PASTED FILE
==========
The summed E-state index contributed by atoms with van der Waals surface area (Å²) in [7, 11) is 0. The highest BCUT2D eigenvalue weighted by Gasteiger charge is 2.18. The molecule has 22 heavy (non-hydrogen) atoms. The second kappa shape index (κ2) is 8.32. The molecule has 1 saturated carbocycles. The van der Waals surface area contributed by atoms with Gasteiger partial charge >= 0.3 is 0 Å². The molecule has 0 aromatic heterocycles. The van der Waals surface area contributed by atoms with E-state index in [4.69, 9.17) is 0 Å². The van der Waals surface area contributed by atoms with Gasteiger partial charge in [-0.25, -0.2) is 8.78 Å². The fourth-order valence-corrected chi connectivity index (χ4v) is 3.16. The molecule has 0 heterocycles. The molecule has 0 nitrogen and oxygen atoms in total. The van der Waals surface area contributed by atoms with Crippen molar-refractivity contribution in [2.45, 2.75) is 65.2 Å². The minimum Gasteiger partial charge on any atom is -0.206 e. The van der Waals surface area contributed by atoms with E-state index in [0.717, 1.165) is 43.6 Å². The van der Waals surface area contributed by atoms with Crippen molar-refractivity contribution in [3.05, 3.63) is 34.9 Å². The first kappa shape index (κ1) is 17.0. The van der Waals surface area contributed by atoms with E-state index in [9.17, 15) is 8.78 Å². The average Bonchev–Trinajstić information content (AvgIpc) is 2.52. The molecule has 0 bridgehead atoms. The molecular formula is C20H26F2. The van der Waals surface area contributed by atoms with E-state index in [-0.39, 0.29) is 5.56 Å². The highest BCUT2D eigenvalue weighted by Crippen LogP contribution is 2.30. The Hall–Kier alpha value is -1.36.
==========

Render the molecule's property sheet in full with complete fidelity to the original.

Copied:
The summed E-state index contributed by atoms with van der Waals surface area (Å²) in [7, 11) is 0. The highest BCUT2D eigenvalue weighted by Gasteiger charge is 2.18. The molecule has 22 heavy (non-hydrogen) atoms. The second kappa shape index (κ2) is 8.32. The molecule has 1 saturated carbocycles. The van der Waals surface area contributed by atoms with Gasteiger partial charge >= 0.3 is 0 Å². The molecule has 0 aromatic heterocycles. The van der Waals surface area contributed by atoms with E-state index in [4.69, 9.17) is 0 Å². The van der Waals surface area contributed by atoms with Gasteiger partial charge in [-0.25, -0.2) is 8.78 Å². The fourth-order valence-corrected chi connectivity index (χ4v) is 3.16. The molecule has 0 heterocycles. The molecule has 0 nitrogen and oxygen atoms in total. The van der Waals surface area contributed by atoms with Crippen molar-refractivity contribution in [2.45, 2.75) is 65.2 Å². The minimum Gasteiger partial charge on any atom is -0.206 e. The van der Waals surface area contributed by atoms with E-state index in [0.717, 1.165) is 43.6 Å². The van der Waals surface area contributed by atoms with Crippen molar-refractivity contribution in [3.05, 3.63) is 34.9 Å². The first kappa shape index (κ1) is 17.0. The van der Waals surface area contributed by atoms with E-state index in [9.17, 15) is 8.78 Å². The average Bonchev–Trinajstić information content (AvgIpc) is 2.52. The molecule has 0 bridgehead atoms. The molecular formula is C20H26F2. The van der Waals surface area contributed by atoms with E-state index in [-0.39, 0.29) is 5.56 Å². The highest BCUT2D eigenvalue weighted by Crippen LogP contribution is 2.30. The Hall–Kier alpha value is -1.36.